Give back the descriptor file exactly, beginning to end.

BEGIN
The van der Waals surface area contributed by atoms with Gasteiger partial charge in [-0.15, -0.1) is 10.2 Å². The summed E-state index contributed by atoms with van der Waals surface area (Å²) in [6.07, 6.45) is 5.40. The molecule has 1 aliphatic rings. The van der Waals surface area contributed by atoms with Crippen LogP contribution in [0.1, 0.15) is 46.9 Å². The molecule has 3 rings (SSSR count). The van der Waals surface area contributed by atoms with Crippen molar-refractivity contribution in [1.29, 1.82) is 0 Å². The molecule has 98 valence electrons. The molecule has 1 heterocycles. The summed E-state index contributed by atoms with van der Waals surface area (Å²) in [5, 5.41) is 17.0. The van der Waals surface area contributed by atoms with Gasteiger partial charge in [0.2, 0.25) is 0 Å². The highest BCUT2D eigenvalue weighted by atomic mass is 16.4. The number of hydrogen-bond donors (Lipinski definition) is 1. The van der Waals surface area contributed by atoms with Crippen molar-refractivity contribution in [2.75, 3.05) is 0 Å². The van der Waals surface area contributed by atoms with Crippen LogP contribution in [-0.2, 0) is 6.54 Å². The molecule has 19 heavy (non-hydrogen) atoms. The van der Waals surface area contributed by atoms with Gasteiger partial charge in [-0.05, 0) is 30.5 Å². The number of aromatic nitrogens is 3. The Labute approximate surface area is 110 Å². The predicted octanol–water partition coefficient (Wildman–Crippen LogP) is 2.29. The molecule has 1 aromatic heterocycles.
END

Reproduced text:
The van der Waals surface area contributed by atoms with Gasteiger partial charge in [-0.15, -0.1) is 10.2 Å². The summed E-state index contributed by atoms with van der Waals surface area (Å²) in [6.07, 6.45) is 5.40. The molecule has 1 aliphatic rings. The van der Waals surface area contributed by atoms with Crippen LogP contribution in [0.1, 0.15) is 46.9 Å². The molecule has 3 rings (SSSR count). The van der Waals surface area contributed by atoms with Crippen molar-refractivity contribution in [1.29, 1.82) is 0 Å². The molecule has 98 valence electrons. The molecule has 1 heterocycles. The summed E-state index contributed by atoms with van der Waals surface area (Å²) in [5, 5.41) is 17.0. The van der Waals surface area contributed by atoms with Gasteiger partial charge in [0.2, 0.25) is 0 Å². The highest BCUT2D eigenvalue weighted by atomic mass is 16.4. The number of hydrogen-bond donors (Lipinski definition) is 1. The van der Waals surface area contributed by atoms with Crippen molar-refractivity contribution in [2.75, 3.05) is 0 Å². The van der Waals surface area contributed by atoms with Crippen LogP contribution in [-0.2, 0) is 6.54 Å². The molecule has 19 heavy (non-hydrogen) atoms. The van der Waals surface area contributed by atoms with Gasteiger partial charge in [-0.05, 0) is 30.5 Å². The number of aromatic nitrogens is 3. The Labute approximate surface area is 110 Å². The predicted octanol–water partition coefficient (Wildman–Crippen LogP) is 2.29. The molecule has 1 aromatic heterocycles.